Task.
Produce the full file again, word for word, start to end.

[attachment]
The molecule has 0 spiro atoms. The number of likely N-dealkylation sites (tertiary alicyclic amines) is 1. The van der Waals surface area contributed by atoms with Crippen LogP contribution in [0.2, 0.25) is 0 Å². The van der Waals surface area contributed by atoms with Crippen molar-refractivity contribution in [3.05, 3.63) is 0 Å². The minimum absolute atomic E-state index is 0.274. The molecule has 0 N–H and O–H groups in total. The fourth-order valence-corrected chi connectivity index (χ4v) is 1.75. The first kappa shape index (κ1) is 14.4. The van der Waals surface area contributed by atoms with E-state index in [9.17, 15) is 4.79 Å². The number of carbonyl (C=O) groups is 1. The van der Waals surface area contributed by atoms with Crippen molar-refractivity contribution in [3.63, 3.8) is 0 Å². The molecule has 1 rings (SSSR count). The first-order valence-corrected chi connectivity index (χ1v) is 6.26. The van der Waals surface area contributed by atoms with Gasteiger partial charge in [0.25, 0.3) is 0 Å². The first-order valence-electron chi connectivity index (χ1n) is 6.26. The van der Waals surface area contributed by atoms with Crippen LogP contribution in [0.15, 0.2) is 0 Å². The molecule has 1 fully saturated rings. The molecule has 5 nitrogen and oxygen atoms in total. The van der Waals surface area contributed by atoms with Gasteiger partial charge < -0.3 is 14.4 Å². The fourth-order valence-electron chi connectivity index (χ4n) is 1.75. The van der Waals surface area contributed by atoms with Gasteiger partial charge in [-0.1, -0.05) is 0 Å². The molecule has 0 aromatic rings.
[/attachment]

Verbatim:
The molecule has 0 spiro atoms. The number of likely N-dealkylation sites (tertiary alicyclic amines) is 1. The van der Waals surface area contributed by atoms with Crippen LogP contribution in [0.2, 0.25) is 0 Å². The van der Waals surface area contributed by atoms with Crippen molar-refractivity contribution in [3.05, 3.63) is 0 Å². The minimum absolute atomic E-state index is 0.274. The molecule has 0 N–H and O–H groups in total. The fourth-order valence-corrected chi connectivity index (χ4v) is 1.75. The first kappa shape index (κ1) is 14.4. The van der Waals surface area contributed by atoms with E-state index in [9.17, 15) is 4.79 Å². The number of carbonyl (C=O) groups is 1. The van der Waals surface area contributed by atoms with Crippen molar-refractivity contribution in [3.63, 3.8) is 0 Å². The molecule has 1 rings (SSSR count). The first-order valence-corrected chi connectivity index (χ1v) is 6.26. The van der Waals surface area contributed by atoms with Gasteiger partial charge in [0.25, 0.3) is 0 Å². The first-order valence-electron chi connectivity index (χ1n) is 6.26. The van der Waals surface area contributed by atoms with Crippen LogP contribution in [0.15, 0.2) is 0 Å². The molecule has 1 fully saturated rings. The molecule has 5 nitrogen and oxygen atoms in total. The van der Waals surface area contributed by atoms with Gasteiger partial charge < -0.3 is 14.4 Å². The fourth-order valence-electron chi connectivity index (χ4n) is 1.75. The van der Waals surface area contributed by atoms with Gasteiger partial charge in [-0.1, -0.05) is 0 Å². The molecule has 0 aromatic rings.